A glimpse of some memorable interviews

Vladimir Putin (right), then acting Russian president, told David Frost in 2000 that he expected his country to be treated as an equal by NATO, adding that joining the alliance was a possibility.

BBC via AP/file

Vladimir Putin (right), then acting Russian president, told David Frost in 2000 that he expected his country to be treated as an equal by NATO, adding that joining the alliance was a possibility.

Some highlights from Mr. Frost’s most prominent interviews:


In 30 hours of interviews with Nixon, he pressed the ex-president to acknowledge and apologize for his wrongdoing in office.

Frost: ‘‘I think people need to hear it, and I think unless you say it, you’re going to be haunted for the rest of your life.’’


Nixon: ‘‘I let down my friends. I let down the country. I let down our system of government and the dreams of all those young people that ought to get into government but will think it is all too corrupt and the rest. . . . And I have to carry that burden with me for the rest of my life.’’

Frost: ‘‘So what you are saying is that there are certain situations . . . where the president can decide that it’s in the best interest of the nation or something, and do something illegal?’’

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Nixon: ‘‘Well when the president does it that means that it is not illegal.’’

Frost: ‘‘By definition?’’

Nixon: ‘‘Exactly.’’



Mr. Frost interviewed the legendary boxer, then 32, inside a boxing ring, before his landmark fight with George Foreman, when most people wrongly thought Ali would lose. Ali was animated and brimming with confidence.

Ali: ‘‘It is befitting that I go out of boxing just like I came in, defeating a big, bad monster that nobody could destroy . . . Listen David, when I meet this man, if you think the world was surprised when Nixon resigned, wait till I whip Foreman’s behind.’’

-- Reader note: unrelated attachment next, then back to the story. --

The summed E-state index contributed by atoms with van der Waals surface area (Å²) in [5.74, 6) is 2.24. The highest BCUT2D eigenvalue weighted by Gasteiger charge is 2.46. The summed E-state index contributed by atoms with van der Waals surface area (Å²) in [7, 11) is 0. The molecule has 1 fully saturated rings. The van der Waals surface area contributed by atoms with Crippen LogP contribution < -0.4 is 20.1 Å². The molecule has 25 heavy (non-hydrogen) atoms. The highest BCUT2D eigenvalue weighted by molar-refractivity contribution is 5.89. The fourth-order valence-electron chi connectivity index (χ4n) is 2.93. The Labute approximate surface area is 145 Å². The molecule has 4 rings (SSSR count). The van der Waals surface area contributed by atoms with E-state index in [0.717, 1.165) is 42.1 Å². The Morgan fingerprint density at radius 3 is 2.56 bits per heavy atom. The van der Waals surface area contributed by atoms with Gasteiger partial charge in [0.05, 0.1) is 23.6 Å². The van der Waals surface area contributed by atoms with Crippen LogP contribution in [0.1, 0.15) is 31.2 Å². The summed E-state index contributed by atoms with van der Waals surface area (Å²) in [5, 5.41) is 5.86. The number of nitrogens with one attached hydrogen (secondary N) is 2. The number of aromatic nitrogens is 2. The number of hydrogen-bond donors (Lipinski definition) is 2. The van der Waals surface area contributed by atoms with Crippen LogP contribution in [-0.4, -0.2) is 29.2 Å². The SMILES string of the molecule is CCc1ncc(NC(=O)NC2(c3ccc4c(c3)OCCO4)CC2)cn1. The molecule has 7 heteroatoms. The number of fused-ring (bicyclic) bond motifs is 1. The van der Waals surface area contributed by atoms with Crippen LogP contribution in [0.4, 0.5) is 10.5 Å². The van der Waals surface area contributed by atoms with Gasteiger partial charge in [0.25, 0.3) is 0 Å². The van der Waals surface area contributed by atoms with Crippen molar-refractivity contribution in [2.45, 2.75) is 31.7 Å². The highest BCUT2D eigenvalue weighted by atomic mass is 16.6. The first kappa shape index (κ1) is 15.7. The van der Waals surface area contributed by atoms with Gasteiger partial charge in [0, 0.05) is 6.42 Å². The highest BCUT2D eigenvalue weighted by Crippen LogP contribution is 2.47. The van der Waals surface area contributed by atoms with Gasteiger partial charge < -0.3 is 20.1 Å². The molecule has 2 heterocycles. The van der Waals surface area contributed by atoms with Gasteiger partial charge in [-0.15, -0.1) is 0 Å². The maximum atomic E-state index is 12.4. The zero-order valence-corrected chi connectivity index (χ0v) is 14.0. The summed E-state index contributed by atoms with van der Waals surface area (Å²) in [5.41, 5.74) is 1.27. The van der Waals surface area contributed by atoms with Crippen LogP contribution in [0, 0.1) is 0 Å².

The boxer continued, partly talking directly to the camera, then standing up to caricature Foreman: ‘‘Listen, George Foreman, people are afraid of George Foreman. They talk about how hard he hits. The world has been deceived. You listen to me. You listen to me now, I never told you wrong. The man don’t hit hard.’’


In 1985, Mr. Frost grilled the prime minister about the sinking of the Argentine ship Belgrano by a British submarine, which killed 323 sailors during the Falklands conflict.

As Frost pressed on about what had happened, a visibly ruffled Thatcher sternly defended her decision to attack the ship. After being confronted with a barrage of questions, Thatcher finally said in frustration: ‘‘Do you think, Mr. Frost, that I spend my days prowling around the pigeon holes of the Ministry of Defense to look at the chart of each and every ship? If you do you must be bonkers.’’


In an undated clip shown by the BBC, Mr. Frost was seen interviewing the former US president about his relationship with Monica Lewinsky.

Frost: ‘‘Did you love her?’’

Clinton responded: ‘‘No. I don’t think that’s what that was about. On either side. But I liked her very much.’’


In an interview with the former Soviet Union leader, Frost asked about communism, his legacy, and his relationship with, and views of, Thatcher.

Gorbachev: ‘‘It was not too easy to begin with ... but I felt from the start I could deal with her. I regarded her as an outstanding woman and a major political force. I was far from sharing all her opinions. ... Many sharp words were exchanged. I could never agree to the way she felt about nuclear weapons. She was too attracted to nuclear weapons.’’

Associated Press

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